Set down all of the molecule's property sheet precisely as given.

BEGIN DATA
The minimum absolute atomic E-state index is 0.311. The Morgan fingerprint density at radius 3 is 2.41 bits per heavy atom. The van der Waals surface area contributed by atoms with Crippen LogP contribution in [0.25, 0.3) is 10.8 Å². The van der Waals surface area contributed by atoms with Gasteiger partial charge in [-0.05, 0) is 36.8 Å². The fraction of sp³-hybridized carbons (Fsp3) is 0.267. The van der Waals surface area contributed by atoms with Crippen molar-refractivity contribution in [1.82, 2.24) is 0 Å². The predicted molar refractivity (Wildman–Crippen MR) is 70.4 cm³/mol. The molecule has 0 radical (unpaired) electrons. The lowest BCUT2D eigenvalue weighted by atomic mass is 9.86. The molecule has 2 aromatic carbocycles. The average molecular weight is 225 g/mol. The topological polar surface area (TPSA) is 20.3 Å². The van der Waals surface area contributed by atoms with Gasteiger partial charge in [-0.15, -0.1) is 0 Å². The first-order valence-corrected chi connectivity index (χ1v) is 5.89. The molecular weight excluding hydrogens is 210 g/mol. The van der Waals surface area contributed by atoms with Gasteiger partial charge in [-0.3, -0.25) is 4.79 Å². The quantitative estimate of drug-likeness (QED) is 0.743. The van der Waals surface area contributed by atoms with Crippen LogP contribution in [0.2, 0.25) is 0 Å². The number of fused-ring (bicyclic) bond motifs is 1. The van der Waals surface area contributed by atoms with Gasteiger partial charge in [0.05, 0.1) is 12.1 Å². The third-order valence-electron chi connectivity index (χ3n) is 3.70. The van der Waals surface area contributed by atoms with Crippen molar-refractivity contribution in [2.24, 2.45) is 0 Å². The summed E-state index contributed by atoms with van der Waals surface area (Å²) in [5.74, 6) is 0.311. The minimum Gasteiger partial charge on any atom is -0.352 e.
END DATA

The minimum absolute atomic E-state index is 0.311. The Morgan fingerprint density at radius 3 is 2.41 bits per heavy atom. The van der Waals surface area contributed by atoms with Crippen LogP contribution in [0.25, 0.3) is 10.8 Å². The van der Waals surface area contributed by atoms with Gasteiger partial charge in [-0.05, 0) is 36.8 Å². The fraction of sp³-hybridized carbons (Fsp3) is 0.267. The van der Waals surface area contributed by atoms with Crippen molar-refractivity contribution in [1.82, 2.24) is 0 Å². The predicted molar refractivity (Wildman–Crippen MR) is 70.4 cm³/mol. The molecule has 0 radical (unpaired) electrons. The lowest BCUT2D eigenvalue weighted by atomic mass is 9.86. The molecule has 2 aromatic carbocycles. The average molecular weight is 225 g/mol. The topological polar surface area (TPSA) is 20.3 Å². The van der Waals surface area contributed by atoms with Gasteiger partial charge in [-0.15, -0.1) is 0 Å². The first-order valence-corrected chi connectivity index (χ1v) is 5.89. The molecular weight excluding hydrogens is 210 g/mol. The van der Waals surface area contributed by atoms with Gasteiger partial charge in [-0.3, -0.25) is 4.79 Å². The quantitative estimate of drug-likeness (QED) is 0.743. The van der Waals surface area contributed by atoms with Crippen LogP contribution in [0.2, 0.25) is 0 Å². The number of fused-ring (bicyclic) bond motifs is 1. The van der Waals surface area contributed by atoms with Gasteiger partial charge in [0.05, 0.1) is 12.1 Å². The third-order valence-electron chi connectivity index (χ3n) is 3.70. The van der Waals surface area contributed by atoms with Crippen molar-refractivity contribution in [2.24, 2.45) is 0 Å². The summed E-state index contributed by atoms with van der Waals surface area (Å²) in [5.74, 6) is 0.311. The minimum Gasteiger partial charge on any atom is -0.352 e.